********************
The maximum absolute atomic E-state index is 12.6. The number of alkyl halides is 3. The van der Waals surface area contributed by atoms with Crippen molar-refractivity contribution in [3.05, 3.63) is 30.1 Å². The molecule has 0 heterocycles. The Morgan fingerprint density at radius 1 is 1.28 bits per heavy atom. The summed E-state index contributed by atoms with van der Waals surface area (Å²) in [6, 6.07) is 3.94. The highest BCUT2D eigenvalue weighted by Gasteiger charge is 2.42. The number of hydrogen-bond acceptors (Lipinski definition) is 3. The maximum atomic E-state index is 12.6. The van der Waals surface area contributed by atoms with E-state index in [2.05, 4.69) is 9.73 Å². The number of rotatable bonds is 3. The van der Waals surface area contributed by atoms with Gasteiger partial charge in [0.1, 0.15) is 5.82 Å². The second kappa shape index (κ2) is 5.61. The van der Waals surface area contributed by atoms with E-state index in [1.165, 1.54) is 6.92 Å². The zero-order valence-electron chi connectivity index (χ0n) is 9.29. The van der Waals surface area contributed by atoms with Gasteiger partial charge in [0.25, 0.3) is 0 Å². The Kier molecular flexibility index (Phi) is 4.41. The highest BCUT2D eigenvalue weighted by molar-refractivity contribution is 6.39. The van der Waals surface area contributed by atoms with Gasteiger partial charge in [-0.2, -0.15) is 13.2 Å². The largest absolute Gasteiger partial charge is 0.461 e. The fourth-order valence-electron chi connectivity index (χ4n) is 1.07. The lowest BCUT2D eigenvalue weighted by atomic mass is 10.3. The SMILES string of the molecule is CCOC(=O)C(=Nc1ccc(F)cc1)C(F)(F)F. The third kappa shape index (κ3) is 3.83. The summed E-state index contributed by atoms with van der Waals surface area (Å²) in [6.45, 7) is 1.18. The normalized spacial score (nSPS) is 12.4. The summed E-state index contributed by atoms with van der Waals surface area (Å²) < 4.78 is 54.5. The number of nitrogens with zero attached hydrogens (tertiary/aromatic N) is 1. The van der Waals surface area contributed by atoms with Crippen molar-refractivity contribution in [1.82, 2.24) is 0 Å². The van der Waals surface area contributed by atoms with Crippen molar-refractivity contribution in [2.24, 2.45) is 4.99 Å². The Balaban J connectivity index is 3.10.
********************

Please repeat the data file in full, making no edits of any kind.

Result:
The maximum absolute atomic E-state index is 12.6. The number of alkyl halides is 3. The van der Waals surface area contributed by atoms with Crippen molar-refractivity contribution in [3.05, 3.63) is 30.1 Å². The molecule has 0 heterocycles. The Morgan fingerprint density at radius 1 is 1.28 bits per heavy atom. The summed E-state index contributed by atoms with van der Waals surface area (Å²) in [6, 6.07) is 3.94. The highest BCUT2D eigenvalue weighted by Gasteiger charge is 2.42. The number of hydrogen-bond acceptors (Lipinski definition) is 3. The maximum atomic E-state index is 12.6. The van der Waals surface area contributed by atoms with E-state index in [2.05, 4.69) is 9.73 Å². The number of rotatable bonds is 3. The van der Waals surface area contributed by atoms with Gasteiger partial charge in [0.1, 0.15) is 5.82 Å². The second kappa shape index (κ2) is 5.61. The van der Waals surface area contributed by atoms with E-state index in [1.165, 1.54) is 6.92 Å². The zero-order valence-electron chi connectivity index (χ0n) is 9.29. The van der Waals surface area contributed by atoms with Gasteiger partial charge in [0.25, 0.3) is 0 Å². The Kier molecular flexibility index (Phi) is 4.41. The highest BCUT2D eigenvalue weighted by molar-refractivity contribution is 6.39. The van der Waals surface area contributed by atoms with Gasteiger partial charge in [-0.2, -0.15) is 13.2 Å². The largest absolute Gasteiger partial charge is 0.461 e. The fourth-order valence-electron chi connectivity index (χ4n) is 1.07. The lowest BCUT2D eigenvalue weighted by atomic mass is 10.3. The SMILES string of the molecule is CCOC(=O)C(=Nc1ccc(F)cc1)C(F)(F)F. The third kappa shape index (κ3) is 3.83. The summed E-state index contributed by atoms with van der Waals surface area (Å²) in [6.45, 7) is 1.18. The normalized spacial score (nSPS) is 12.4. The summed E-state index contributed by atoms with van der Waals surface area (Å²) < 4.78 is 54.5. The number of nitrogens with zero attached hydrogens (tertiary/aromatic N) is 1. The van der Waals surface area contributed by atoms with Crippen molar-refractivity contribution in [1.82, 2.24) is 0 Å². The van der Waals surface area contributed by atoms with Crippen molar-refractivity contribution in [2.24, 2.45) is 4.99 Å². The Balaban J connectivity index is 3.10.